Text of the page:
Soon after my first conversation with Nancy, the site went live, and I officially became the first customer, buying a beautiful and unique coat for myself. I then supported her crowdfunding efforts with a contribution that led to me owning a pair of pants in the lightest, and least-available colour of all. As luck would have it, Nancy was coming to The Parson School of Design in New York, and it was there that I met her in person for the first time. She hand-delivered my clothes, which were beautiful, fitted perfectly and were softer, lighter, and warmer than I had imagined. As a bonus, I was able to buy a second coat that Nancy had designed and made for herself which was indicative of her generous spirit. Most impressive of all was Nancy herself, and we not only formed a friendship, but I took a more serious interest in her company.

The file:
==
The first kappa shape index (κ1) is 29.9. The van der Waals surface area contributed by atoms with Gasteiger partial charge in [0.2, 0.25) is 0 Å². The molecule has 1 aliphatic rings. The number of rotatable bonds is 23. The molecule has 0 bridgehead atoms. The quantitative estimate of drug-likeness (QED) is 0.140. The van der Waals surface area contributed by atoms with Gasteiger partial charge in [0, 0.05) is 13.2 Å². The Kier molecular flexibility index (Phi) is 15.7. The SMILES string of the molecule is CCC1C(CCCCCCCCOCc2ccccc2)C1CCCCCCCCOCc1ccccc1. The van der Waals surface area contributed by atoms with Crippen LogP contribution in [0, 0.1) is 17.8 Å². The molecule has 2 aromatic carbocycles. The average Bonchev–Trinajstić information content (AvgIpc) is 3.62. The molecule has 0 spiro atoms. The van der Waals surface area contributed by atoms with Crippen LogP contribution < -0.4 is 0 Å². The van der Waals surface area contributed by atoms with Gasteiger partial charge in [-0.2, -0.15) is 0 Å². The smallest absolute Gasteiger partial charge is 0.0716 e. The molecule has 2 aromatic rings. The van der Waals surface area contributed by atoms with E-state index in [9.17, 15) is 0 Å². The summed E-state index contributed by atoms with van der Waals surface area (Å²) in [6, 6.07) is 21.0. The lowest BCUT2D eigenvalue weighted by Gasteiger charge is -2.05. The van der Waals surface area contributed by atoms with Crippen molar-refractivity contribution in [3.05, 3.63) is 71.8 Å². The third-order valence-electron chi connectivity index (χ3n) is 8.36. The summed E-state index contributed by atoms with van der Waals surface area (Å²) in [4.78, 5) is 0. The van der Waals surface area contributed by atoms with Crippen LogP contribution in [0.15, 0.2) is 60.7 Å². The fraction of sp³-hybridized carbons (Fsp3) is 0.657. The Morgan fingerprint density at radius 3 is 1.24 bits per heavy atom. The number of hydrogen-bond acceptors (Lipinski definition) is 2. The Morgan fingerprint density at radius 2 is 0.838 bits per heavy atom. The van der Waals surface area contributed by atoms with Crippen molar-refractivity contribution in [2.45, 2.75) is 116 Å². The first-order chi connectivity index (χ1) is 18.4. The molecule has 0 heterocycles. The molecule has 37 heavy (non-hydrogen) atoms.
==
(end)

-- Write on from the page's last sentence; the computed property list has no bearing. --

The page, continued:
Why I became Tengri’s first investor
I spoke regularly with Nancy and our conversations were always filled with good news on top of good news, new connections, new outlets and new potential for her products. I really wanted to get involved and to help her in any way that I could. There was not much I could do from New Jersey, but the opportunity presented itself for me to offer a convertible business loan with 5% interest or conversion to equity in Tengri as an investor. Running a young company creating new products never seen before on the market, Nancy needed help to fund a second purchase of yak fibres, processing costs, as well as costs that come with trying to launch a new brand.
Soon afterwards, we decided it would be a great idea for me to visit the UK to gain further insight into the business and to meet the people who were behind Tengri. The trip to London included a few days in the Scottish Borders to see the raw materials, the factories where the fibres become yarn, then fabric and/or knitwear, as well as a day at Heriot-Watt University to learn more about textile designs and the role technology can play in the designs and enhancing the yarns.